Rabbi Mordechai Willig
Confrontations and Tribulations
I. Emes L'Yaakov
Parshas Va'yishlach opens with Yaakov Avinu's message to Esav (Bereishis 32:4-6). As explained by Rashi, Yaakov refers to the berachos he received from Yitzchak Avinu many years before. Claiming to have not benefited from them, Yaakov professes that there is no reason for Esav to hate him or kill him for taking the berachos (27:36,41). He goes on to allude to his keeping 613 mitzvos in Lavan's house, and concludes that he seeks Esav's love.
Yaakov's honesty and forthrightness in his message to Esav reflect his character trait, truth, emes L'Yaakov (Micha 7:20). Nonetheless, his message seems quaint, even naive. After all, Esav is a swordsman (27:40), and it would be wiser to sneak past him than to chance awakening his potentially fatal hatred. The Medrash Rabbah (75:3) compares Yaakov to one who seizes a dog's ears (Mishlei 26:17) instead of letting sleeping dogs lie.
In the end, Yaakov is forced to deceive Esav. To avoid Esav's offer to accompany him (33:12), he responds that he will join Esav in Se'ir (33:14). While Rashi cites the Medrash Rabbah(78:14) that Se'ir can refer to the messianic era, Yaakov's deceit seems to run counter to his trademark, emes.
This Rashi reminds us (see Sapirstein Edition fn. 10) of a similar statement Yaakov made when deceiving his father Yitzchak in order to receive the berachos. "I am Esav your first born" (27:19), an outright lie, is reinterpreted midrashically (Rashi, Tanchuma): "It is I; Esav is your firstborn." These attempts to make Yaakov's words technically true only highlight the fact that emes L'Yaakov is being trampled.
Yaakov's relationship with Lavan parallels his confrontation with Esav. He begins, characteristically, with truth and honesty to a fault. He guarded Lavan's flock faithfully through blisteringly hot days and frigid, sleepless nights (31:40). He is the paradigmatic honest and righteous employee, serving Lavan with all his might (31:6; Rambam Hil. Sechirus 13:7).
In the end, Yaakov engages in practices that appear less forthright (30:31-43, see Ha'amek Davar and Harchev Davar 30:42), which some have compared to insider trading. As with Esav, he separates himself from Lavan deceitfully by fleeing (31:20). Once again, emes L'Yaakov seems compromised.
Rav Yaakov Kaminetsky (Emes L'Yaakov 27:12) explains that our forefathers were tested by being challenged to serve Hashem in a manner diametrically opposed to their nature. Yaakov abhorred lies. His entire being was repulsed by dishonesty. Therefore, his tribulations, nisyonos, required that he operate against his lifelong, uncompromising adherence to truth.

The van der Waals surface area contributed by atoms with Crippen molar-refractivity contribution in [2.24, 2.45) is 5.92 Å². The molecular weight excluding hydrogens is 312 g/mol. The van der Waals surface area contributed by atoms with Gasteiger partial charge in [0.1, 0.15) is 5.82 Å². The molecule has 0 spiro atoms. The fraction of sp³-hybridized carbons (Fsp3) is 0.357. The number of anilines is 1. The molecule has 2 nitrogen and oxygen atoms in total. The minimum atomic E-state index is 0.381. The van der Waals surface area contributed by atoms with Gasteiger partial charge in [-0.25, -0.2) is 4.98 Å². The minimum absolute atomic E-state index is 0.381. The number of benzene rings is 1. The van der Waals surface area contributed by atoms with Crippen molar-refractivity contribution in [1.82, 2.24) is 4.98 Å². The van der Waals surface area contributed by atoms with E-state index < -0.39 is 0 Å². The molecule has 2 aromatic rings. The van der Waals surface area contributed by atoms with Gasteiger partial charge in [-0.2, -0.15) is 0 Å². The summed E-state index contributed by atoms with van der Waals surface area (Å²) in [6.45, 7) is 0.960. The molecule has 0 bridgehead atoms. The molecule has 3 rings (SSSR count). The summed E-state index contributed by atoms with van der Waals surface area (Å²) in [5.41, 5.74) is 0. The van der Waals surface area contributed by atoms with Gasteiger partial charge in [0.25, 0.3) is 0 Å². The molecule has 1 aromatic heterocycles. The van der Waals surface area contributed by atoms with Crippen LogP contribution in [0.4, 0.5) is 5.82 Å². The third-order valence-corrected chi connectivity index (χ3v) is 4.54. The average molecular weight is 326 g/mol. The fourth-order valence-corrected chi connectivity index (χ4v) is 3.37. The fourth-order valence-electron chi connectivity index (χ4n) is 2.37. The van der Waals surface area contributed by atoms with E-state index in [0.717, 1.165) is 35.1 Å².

"The signet (chosam) of Hakadosh Baruch Hu is truth" (Shabbos 55a). Yet Hashem changed (shina) Sara's statement, by commission or omission (18:13, see Rashi and Ramban), for the sake of marital peace, and we are commanded to do likewise (Yevamos 65b, see Rif). Similarly, "with the crooked You [Hashem] act perversely" (Tehillim 18:27). Yaakov did likewise in dealing with Esav and Lavan. It was a nisayon precisely because he did Hashem's will in an untruthful way. In reality, Yaakov's behavior was consistent with Divine Truth.
II. Chesed L'Avraham
Avraham Avinu was tested ten times and passed all of them (Avos 5:3). Rav Yaakov (ibid.) explains that Avraham's attribute was chesed, kindness. The tests demanded that he serve Hashem out of character. He is told to leave his aging father and to chase away his son Yishmael, acts that appeared insensitive and cruel. The akeida, sacrificing his son Yitzchak, was the total opposite of Avraham's nature and his lifelong mission of teaching that Hashem is merciful and does not demand human sacrifice as practiced by idolaters. Only by serving Hashem against his nature did Avraham pass the tests.
While Rav Yaakov mentions only these three nisyonos, other tests (see Rashi and Rav op cit.) also conflict with chesed. As an outgoing activist, Avraham was sorely tested by thirteen years of hiding from Nimrod underground. As a man with plans for a life devoted to chesed, it was more difficult to give up his life when Nimrod threw him into a fiery furnace.
As war is the antithesis of chesed, Avraham's decision to wage war against the four kings who captured Lot was particularly challenging. The prophetic knowledge that his descendants would be oppressed was especially painful to a man of Avraham's compassion. [If he had a choice that his descendants be spiritually deficient and not oppressed, see Bereishis Rabba (44:21), this nisayon is even greater.]